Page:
Considering that specific rates on cement and clinker have remained unchanged for a considerably long period of time, I propose to now increase these rates by Rs 50 per tonne. This will mean a modest increase of Rs 2.50 per 50 kg bag of cement.
I also propose to impose additional excise duty of Rs 1.50 per litre on light diesel oil to further discourage its use as an adulterant.
For trade facilitation, I propose to take the following measures:
a) The present system of fortnightly payment of excise duty will be liberalised to permit payment of duty at the end of the month. Further, excise duty will be considered to have been paid on the date the cheque is presented to the bank subject to realisation.
b) Deduction from the transaction value is allowed on actual freight incurred, provided that is clearly shown in the invoice. This facility will now be extended to cases where freight is worked out on an equalised basis also.
c) I propose to extend the MRP-based excise levy to chewing tobacco and insecticides.
I propose to enhance the general service tax rate from 5 per cent to 8 per cent, and also impose service tax on 10 new services.
I propose to reduce the peak rate of customs duty from 30 per cent to 25 per cent, excluding agriculture and dairy products.
Value limit for a full customs duty exemption, for bona fide commercial samples and gifts, however, shall be raised from Rs.5,000 to Rs.10,000. I also propose to reduce the customs duty on passenger baggage from 60 per cent to 50 per cent.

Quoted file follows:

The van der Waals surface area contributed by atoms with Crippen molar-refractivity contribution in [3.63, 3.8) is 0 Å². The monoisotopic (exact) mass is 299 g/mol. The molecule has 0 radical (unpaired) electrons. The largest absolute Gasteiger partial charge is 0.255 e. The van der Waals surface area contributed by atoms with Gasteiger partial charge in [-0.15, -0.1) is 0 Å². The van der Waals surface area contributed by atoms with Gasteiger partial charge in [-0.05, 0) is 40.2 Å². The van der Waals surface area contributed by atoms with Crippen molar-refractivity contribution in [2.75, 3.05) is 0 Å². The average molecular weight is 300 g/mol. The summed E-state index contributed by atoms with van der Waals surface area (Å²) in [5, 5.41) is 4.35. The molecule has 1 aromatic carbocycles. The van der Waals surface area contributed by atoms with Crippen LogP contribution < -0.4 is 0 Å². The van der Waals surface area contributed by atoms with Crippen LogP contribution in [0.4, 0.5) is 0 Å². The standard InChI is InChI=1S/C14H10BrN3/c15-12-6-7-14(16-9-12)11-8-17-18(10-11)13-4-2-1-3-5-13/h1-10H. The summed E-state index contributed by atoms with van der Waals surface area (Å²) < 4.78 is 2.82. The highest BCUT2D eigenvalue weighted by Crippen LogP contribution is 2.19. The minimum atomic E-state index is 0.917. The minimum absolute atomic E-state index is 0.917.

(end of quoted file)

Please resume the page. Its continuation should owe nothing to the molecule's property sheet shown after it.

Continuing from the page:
The basic customs duty on alcoholic liquor will come down to 166 per cent in conformity with our WTO commitments. I also propose to rationalise the countervailing duty in respect of imported alcoholic beverages including wines.
Considering higher usage levels of liquified natural gas, I propose to reduce the customs duty on LNG regassification plants from 25 per cent to 5 per cent.
I propose to reduce customs duty on spares for diesel locomotives, parts for conversion of locomotives from DC to AC from 25 per cent to 15 per cent, and loco simulators for training of drivers from 25 per cent to 5 per cent.
Budget estimates 2003-04
The total expenditure is estimated at Rs 438,795 crore, of which Rs 120,974 crore is for Plan and Rs 317,821 crore for non-Plan.
With these proposals I estimate total revenue receipts of the Centre at Rs 253,935 crore and the fiscal deficit at Rs 153,637 crore, which is 5.6 per cent of the estimated GDP.
Let me end, by reiterating that this budget is of an “India that is on the move”. An India, that now rapidly advances to prosperity. It is about an India that banishes poverty, and builds on its great resource base, the strength of its human capital and the immense reservoir of its knowledge.
Sir, I commend the budget to the House.